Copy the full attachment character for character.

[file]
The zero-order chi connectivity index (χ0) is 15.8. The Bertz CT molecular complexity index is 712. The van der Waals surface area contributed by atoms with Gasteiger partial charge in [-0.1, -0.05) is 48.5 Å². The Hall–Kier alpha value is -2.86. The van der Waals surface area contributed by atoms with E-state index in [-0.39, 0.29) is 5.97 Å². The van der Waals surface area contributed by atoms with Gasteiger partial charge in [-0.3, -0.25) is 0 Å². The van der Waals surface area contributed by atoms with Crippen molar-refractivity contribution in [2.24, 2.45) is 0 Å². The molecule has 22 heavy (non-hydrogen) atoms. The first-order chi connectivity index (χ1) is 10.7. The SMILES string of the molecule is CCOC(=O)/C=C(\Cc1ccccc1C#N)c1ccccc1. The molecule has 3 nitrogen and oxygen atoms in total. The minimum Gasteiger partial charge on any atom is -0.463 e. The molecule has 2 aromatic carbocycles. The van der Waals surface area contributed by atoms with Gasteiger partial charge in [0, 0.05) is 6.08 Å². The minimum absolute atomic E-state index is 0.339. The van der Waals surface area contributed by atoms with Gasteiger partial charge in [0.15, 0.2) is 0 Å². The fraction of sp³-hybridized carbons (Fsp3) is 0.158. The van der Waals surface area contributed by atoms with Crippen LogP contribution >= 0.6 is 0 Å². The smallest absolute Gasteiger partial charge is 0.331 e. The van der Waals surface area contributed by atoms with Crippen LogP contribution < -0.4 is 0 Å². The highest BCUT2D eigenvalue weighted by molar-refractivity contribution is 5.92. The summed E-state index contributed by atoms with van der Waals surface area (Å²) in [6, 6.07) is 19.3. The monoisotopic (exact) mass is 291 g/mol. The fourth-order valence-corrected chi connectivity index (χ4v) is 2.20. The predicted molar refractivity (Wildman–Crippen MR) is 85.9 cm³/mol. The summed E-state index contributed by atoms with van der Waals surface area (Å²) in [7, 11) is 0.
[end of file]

The zero-order chi connectivity index (χ0) is 15.8. The Bertz CT molecular complexity index is 712. The van der Waals surface area contributed by atoms with Gasteiger partial charge in [-0.1, -0.05) is 48.5 Å². The Hall–Kier alpha value is -2.86. The van der Waals surface area contributed by atoms with E-state index in [-0.39, 0.29) is 5.97 Å². The van der Waals surface area contributed by atoms with Gasteiger partial charge in [-0.3, -0.25) is 0 Å². The van der Waals surface area contributed by atoms with Crippen molar-refractivity contribution in [2.24, 2.45) is 0 Å². The molecule has 22 heavy (non-hydrogen) atoms. The first-order chi connectivity index (χ1) is 10.7. The SMILES string of the molecule is CCOC(=O)/C=C(\Cc1ccccc1C#N)c1ccccc1. The molecule has 3 nitrogen and oxygen atoms in total. The minimum Gasteiger partial charge on any atom is -0.463 e. The molecule has 2 aromatic carbocycles. The van der Waals surface area contributed by atoms with Gasteiger partial charge in [0, 0.05) is 6.08 Å². The minimum absolute atomic E-state index is 0.339. The van der Waals surface area contributed by atoms with Gasteiger partial charge in [0.15, 0.2) is 0 Å². The fraction of sp³-hybridized carbons (Fsp3) is 0.158. The van der Waals surface area contributed by atoms with Crippen LogP contribution >= 0.6 is 0 Å². The smallest absolute Gasteiger partial charge is 0.331 e. The van der Waals surface area contributed by atoms with Crippen LogP contribution < -0.4 is 0 Å². The highest BCUT2D eigenvalue weighted by molar-refractivity contribution is 5.92. The summed E-state index contributed by atoms with van der Waals surface area (Å²) in [6, 6.07) is 19.3. The monoisotopic (exact) mass is 291 g/mol. The fourth-order valence-corrected chi connectivity index (χ4v) is 2.20. The predicted molar refractivity (Wildman–Crippen MR) is 85.9 cm³/mol. The summed E-state index contributed by atoms with van der Waals surface area (Å²) in [7, 11) is 0.